The following excerpt has been reprinted from THE WEEKLY HERALD,
New York, Saturday, January 19, 1849. This article had been submitted
to THE WEEKLY HERALD by a newspaper in the Sandwich Islands.


(From the Sandwich Island News, August 5, 1848) A friend has furnished us with the following extract from a letter dated San Francisco, May 27,1848:

“Everybody here has got the ‘gold fever.’ The greatest gold mine in the world has lately been discovered near Sutter’s, on the Feather River, and the excitement consequent thereon is immense. The town of San Francisco is deserted; where but a fortnight ago was a busy population of 800, is now seen naught but empty streets; not more than twenty men are left–all, all have gone ‘up to the gold mines.’ The mechanic has left his job half finished, the teamster has turned out his cattle, the grog seller has closed his blinds, the gambler has at last found an excitement greater than cards, all the public houses are closed, and landlords, boarders and barkeepers have gone–the schoolmaster has gone, so has the minister, the lawyer and the constable; situations worth $2,000 a year have been thrown up; male and female, infants and grandfathers, the cradle and the crutches have gone; hardly a soul remains but the poor soldiers, and the officer expects to see them desert in a body and go too. It is unparalleled in the history of the world–an extent of country 60 miles long, and God knows how much more, which has (yet been unexplored) has been found completely filled with gold in pure particles, from the minute to the size of a filbert, of which a single person can pick up with a shovel and pickaxe from $5 to $150 a day. Incredible as it seems, ’tis true. A cook’s wages are $20 to $40 a day; every one being too greedy to stop long enough to cook. One man found so much that he became crazy, and now goes about crying, “I am rich, I am rich.” I know the fellow myself. Another man in seven weeks picked so much that he came away perfectly satisfied, saying “I have got all I want; I can go to the States now, and live comfortable the rest of my days.” There is a chance for every white man now in the country to make a fortune. Pickaxes are $8, and shovels $16 each.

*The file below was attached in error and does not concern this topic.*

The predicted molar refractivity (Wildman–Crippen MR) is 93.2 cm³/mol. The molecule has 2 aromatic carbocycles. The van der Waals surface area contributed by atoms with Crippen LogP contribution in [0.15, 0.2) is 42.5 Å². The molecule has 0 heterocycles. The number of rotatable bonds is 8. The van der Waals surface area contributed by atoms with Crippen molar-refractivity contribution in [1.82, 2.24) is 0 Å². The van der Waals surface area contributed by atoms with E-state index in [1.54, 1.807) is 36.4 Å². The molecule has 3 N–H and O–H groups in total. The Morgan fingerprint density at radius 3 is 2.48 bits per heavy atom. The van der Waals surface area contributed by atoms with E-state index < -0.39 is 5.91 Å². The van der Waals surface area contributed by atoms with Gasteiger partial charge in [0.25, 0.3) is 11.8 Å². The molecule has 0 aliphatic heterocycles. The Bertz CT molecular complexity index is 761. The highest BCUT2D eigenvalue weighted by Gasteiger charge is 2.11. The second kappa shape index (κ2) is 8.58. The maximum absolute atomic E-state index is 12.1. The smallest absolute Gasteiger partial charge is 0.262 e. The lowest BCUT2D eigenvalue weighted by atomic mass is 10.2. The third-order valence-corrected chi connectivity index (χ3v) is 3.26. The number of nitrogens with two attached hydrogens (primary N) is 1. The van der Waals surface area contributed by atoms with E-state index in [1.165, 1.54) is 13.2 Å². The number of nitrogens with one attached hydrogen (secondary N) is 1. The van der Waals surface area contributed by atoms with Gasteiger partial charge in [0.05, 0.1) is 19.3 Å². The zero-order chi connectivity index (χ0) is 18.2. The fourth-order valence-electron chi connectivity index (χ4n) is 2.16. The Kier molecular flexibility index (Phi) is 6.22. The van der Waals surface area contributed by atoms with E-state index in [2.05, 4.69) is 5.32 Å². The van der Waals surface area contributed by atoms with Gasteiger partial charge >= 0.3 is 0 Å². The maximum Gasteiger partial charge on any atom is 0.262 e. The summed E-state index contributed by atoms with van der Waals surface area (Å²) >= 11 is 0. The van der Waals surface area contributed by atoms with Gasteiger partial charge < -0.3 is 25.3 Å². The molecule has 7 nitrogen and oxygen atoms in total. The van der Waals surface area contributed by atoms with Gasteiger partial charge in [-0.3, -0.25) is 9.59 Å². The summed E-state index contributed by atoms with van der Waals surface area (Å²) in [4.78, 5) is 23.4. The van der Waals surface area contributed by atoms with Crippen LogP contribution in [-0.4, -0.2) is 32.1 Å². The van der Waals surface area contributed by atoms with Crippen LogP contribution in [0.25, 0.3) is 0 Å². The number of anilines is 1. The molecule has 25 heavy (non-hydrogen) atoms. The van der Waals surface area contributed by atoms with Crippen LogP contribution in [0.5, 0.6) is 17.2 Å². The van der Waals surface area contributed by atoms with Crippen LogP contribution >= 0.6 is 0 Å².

What a sensation this will create throughout the world! For reasons best known to themselves, the two newspapers here have but very little to say about the gold mine. The proprietor of the STAR, Mr. Brannan, who is one of the head men amongst the Mormons, has taken possession of a large space of the gold country, and with his Mormons and two small cannons, swears that not a man shall work on their ground. I expect both printing offices will be closed this week. You may expect to hear of some trouble yet in that gold country. The Mormons, who are nearly all here or at the Salt Lake, will attempt by force to hold the newly found riches to themselves.